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Tony Grubesic
Department of Geography

Hal Kibbey
IU Media Relations

Last modified: Friday, April 13, 2007

Planning for threats to critical infrastructure networks

National security requires new approach, IU expert says

April 16, 2007

BLOOMINGTON, Ind. -- Violent storms and terrorist attacks represent two different kinds of threats to the nation that Department of Homeland Security staff must anticipate. And in both of those scenarios, planners must stay one step ahead of threats to critical infrastructure networks.

Tony Grubesic, assistant professor of geography at Indiana University Bloomington, studies the consequences of infrastructure failure and disruption of networked systems such as the interstate highway system, telecommunication backbones, commercial airline networks and the electrical grid.

"Basically, I'm developing methods to evaluate, monitor and mitigate the impacts of extreme events to critical infrastructure systems," Grubesic said.

In a chapter that appears in a forthcoming book that he co-edited, Critical Infrastructure: Reliability and Vulnerability (Springer-Verlag), he and his co-authors evaluate the consequences of losing "vital nodes" in geographically-linked networks, such as telecommunication switching centers or electrical substations.

Their method uses mathematical programming and geographic-information systems to determine the most efficient scenarios for disabling infrastructure systems.

This type of analysis is important for several reasons, Grubesic said. It draws attention to the strengths and weaknesses of the various network structures used for infrastructure design, highlighting the geographic propagation of failure through systems. It also provides a foundation from which better strategic decisions in network design can be made.

"In addition, we also can begin to estimate the population at risk for exposure to extreme events and catastrophic failures," he said. "For example, by calculating the number of consumers or corporations that are dependent on critical infrastructure systems, and where they are located, we can provide a window for estimating the potential economic, social or cultural impacts that a disruption may cause."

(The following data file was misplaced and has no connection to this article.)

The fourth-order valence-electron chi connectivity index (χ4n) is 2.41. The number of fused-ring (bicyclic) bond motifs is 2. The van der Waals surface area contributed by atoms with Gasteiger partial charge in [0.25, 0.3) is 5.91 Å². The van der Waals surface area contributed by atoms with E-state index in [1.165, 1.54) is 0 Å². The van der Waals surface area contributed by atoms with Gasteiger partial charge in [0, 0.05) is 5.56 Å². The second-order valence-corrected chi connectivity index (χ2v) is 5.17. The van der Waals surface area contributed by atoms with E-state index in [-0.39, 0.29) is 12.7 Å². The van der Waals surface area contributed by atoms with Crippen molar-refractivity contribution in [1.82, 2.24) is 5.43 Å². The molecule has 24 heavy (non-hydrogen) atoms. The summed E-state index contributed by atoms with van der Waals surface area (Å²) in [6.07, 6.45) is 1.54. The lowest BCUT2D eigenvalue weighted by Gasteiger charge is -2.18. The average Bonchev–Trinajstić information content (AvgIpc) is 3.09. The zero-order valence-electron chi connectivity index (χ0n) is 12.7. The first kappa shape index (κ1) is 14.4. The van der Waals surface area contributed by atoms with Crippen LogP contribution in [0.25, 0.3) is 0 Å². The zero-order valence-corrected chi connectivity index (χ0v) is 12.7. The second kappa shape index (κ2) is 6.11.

Much of the work being done in this field focuses on system connectivity as the most important factor for examining network disruption, Grubesic said. He feels that this approach ignores other factors that are at least as important.

"Our research suggests that the way in which networks are used is more important," he said. "For example, consider a single node on a network, such as a telecommunication hotel. This is a commercial floor space that provides interconnection for competing networks, as well as operational, administrative and management interfaces.

"This telecommunication hotel might have hundreds of connective links to other telecommunication hotels, networks or systems," Grubesic continued. "However, the use of the fiber optic links connecting these nodes can vary greatly -- as can the geographic distribution and arrangement of these systems. As a result, attacks on highly connected elements of the system will not always yield the largest disruption."

Instead, he said, it might make more sense to target a somewhat less connected element that experiences heavier traffic loads.

"In reality, the optimal attack would be a combination of highly connected and/or highly used locations on the network. Finding these combinations out of millions of possibilities is the trick," he said.

Once these potential targets have been identified, then planners can examine strategies for improving the survivability of critical infrastructure systems, Grubesic said. In some cases, for example, this might include fortification of important facilities that are particularly vulnerable. In others, it might simply mean adding a few links to the system or increasing capacity along existing links to provide alternatives for the delivery of goods and services when systems are disrupted.

"Regardless of the strategy ultimately selected, the economic, political and social ramifications of failing to address these problems could cost the U.S. economy billions," he said.

Tony Grubesic can be reached at 812-855-7971 and For assistance contact Hal Kibbey at 812-855-0074 and